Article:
It's been a while since I've managed to publish anything so I’ve decided to take the opportunity to kill two birds with one stone by publishing my latest research poster as a blog article (which is either terribly lazy or resourceful of me!). Anyway, this is the first time I've published a post about my... Continue Reading →
I explore the possible benefits and unintended consequences of a proposed nitrogen tax as discussed during a session at the ORFC 2019.
Last night I went to a compelling talk from Tony Juniper, a prominent environmentalist and author of various books including 'What Nature Does for Britain'. Alongside support from the Devon Wildlife Trust, he argued that there is a need for a new environment act, and that now is the time to do it. Brexit may... Continue Reading →
Chris Packham, alongside a host of other influential conservationists, farmers, researchers, campaigners, and students have just published their first draft of a people's manifesto for wildlife. Whilst reading through the 200 suggestions it became clear that this publication has been based on robust scientific evidence alongside an integrated approach from the 'ministers'. This is something... Continue Reading →
This article summarises
a recent report by the Food Research Collaboration on food security after Brexit.
After reading the FAO's latest review on water pollution from agriculture, I've written an overview of sediment pollution from farming.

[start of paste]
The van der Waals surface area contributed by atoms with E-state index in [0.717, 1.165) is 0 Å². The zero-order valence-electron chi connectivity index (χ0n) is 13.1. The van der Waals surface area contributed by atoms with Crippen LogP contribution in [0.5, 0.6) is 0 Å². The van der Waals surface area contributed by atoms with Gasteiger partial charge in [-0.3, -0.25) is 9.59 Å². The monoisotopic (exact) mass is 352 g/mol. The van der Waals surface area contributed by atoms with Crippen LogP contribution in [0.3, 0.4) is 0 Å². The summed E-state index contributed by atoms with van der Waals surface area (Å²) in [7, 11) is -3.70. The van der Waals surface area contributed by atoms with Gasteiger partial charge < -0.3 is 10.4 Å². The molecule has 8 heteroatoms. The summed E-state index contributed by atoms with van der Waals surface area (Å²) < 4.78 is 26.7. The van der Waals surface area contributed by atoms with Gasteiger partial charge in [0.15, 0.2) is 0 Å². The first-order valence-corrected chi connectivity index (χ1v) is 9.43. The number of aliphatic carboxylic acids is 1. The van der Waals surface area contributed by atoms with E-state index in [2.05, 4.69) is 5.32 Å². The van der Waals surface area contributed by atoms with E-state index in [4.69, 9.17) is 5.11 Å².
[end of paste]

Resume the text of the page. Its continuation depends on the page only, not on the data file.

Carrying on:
After attending a thought provoking talk by Prof. A. Driver, I've written about what rewilding is, the misconceptions surrounding it, and how it could improve biodiversity in the UK.
I've decided to showcase my favourite tweets each month until I get bored of doing it. Most will probably be relating to science, agriculture and the environment, but there may also be the odd one that just made me laugh.
I am sick of seeing nasty narratives coming from both vegans and farmers. The most frustrating part is that we're talking about a tiny minority of both groups; most vegans are peaceful and non-judgemental, and most farmers are just doing their best to feed the country, with most genuinely caring about their animals. I'm not against a healthy debate to express your views, but recently the rhetoric has been all-out war and that's not productive.
Sheep scab is an infectious disease of welfare and economic importance. We carried out a study to determine the prevalence and distribution of sheep scab in Wales.
These are my top 10 simple tips that can allow us all to make a small contribution to sustainability and the environment this Christmas!